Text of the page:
“The Click (Deluxe Edition)”


Photo courtesy of AJR

Album art for “The Click (Deluxe Edition)” by AJR.

by Elena Hamlin, Reporter

In AJR’s most recent album, “The Click (Deluxe Edition)” the band takes an honest tone in their music, emphasizing their personal, but relatable, insecurities and the not-so-aesthetic parts of their lives. While their most recent songs may not be as popular as their hits, such as “Weak” and “Sober Up,” they take us on an emotional journey further into the minds of the Met brothers.

“The Click (Deluxe Edition)” includes songs “Normal,” “Pretender (Acoustic),” “Role Models,” and “Burn the House Down,” which was originally released as a single. Each of them describes a different doubt or problem they have faced and string together to form a story, such as feeling obligated to produce light-hearted songs or struggling to fit into their environment. Together they “finish the narrative of ‘The Click’,” as the band tweeted out on the release date, Sept. 21. This new aspect of their music brings listeners closer to them as people, not just as musicians. In their previous album, they achieved more popularity than they ever had before by allowing their true personalities to shine through.

Brothers Adam, Ryan and Jack Met describe their music as indie-pop. They produce and mix their own material in their apartment living room, hence the name of their previous album “Living Room.” Their instrumentals are Adam and Ryan are mainly seen on bass, piano and guitar with Jack as the main vocalist, but often another brother will take the mic. Surprisingly, when asked if one ever bosses the other around, they said no. Roles within the band are often cast aside for a more ‘help where it is needed’ attitude.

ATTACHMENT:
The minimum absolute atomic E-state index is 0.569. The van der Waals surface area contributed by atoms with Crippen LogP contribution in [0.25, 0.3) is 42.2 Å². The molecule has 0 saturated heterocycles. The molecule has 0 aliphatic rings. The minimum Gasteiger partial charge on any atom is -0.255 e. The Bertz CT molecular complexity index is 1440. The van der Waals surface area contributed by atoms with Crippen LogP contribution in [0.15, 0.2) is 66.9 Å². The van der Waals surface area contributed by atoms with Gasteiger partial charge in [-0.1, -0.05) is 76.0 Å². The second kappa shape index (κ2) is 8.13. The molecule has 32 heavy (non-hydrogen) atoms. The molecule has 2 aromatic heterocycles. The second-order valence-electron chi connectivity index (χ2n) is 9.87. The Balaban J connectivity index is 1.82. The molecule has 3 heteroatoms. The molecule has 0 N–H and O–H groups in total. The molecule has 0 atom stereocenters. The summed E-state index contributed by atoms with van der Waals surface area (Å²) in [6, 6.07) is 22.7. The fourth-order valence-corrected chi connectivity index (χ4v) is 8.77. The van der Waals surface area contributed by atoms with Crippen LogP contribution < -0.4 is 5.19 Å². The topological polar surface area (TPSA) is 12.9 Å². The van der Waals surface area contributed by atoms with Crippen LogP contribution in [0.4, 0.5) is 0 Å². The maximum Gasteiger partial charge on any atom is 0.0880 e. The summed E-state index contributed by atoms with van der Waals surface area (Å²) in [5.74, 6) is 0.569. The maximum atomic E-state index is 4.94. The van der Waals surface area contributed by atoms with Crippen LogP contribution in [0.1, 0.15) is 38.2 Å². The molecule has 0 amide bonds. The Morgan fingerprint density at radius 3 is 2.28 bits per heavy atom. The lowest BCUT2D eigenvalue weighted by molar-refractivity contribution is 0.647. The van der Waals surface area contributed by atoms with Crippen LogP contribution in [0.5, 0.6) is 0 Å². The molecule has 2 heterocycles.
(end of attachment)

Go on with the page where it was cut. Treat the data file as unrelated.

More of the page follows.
AJR is unique in that they don’t conform to what one might call ‘modern pop.’ They don’t sensationalize or change themselves for popularity. Although their music always has some deeper meaning that’s not always obvious, the audience can easily connect with their message.

“Come Hang Out”

 Highlighting the band’s struggle of balancing their workload with their friends, this song is relatable to many teens. You don’t have to be a musician to feel tugged in too many directions at once. The brothers accurately convey their stress of being successful musicians while also dealing with the fear of missing out.


This song tells a story of resisting common teenage and young adult urges. The song shows Jack, the lead singer, admitting “I’m weak, and what’s wrong with that?” Jack fights a mental battle back and forth between living his life to the fullest and being responsible, which is easy to relate to because we’re all imperfect.

“Burn the House Down”

A political song may sound overwhelming, but it’s actually more relatable than you would think. This song is about the band’s fears of writing a rebellious and meaningful song. They continually repeat in the lyrics “Should I keep it light?” as if wanting to say more but being afraid to do so. They also talk about their only following for their political views being the “strangers from Twitter.” This hits home for anyone who has ever tried being politically active while young. Not many take the youth seriously, no matter how developed their opinion, and they often take to social media to express their views.

“Role Models”

Directly calling out Kanye West, the brothers wrote this piece to express their sadness about the controversy surrounding him. Kanye was a major influence on AJR’s music, as they expressed their love for him as an artist and a person in interviews, and this song perfectly explains how conflicted they feel about someone so influential to them being portrayed by the media in such a negative way.

If you haven’t already, I would highly encourage you to check them out. AJR has one of the most supportive and positive fanbases I’ve seen, as well as an upbeat concert environment. The band recommends that new fans listen to “Come Hang Out” first, from “The Click,” to get a feel of the band.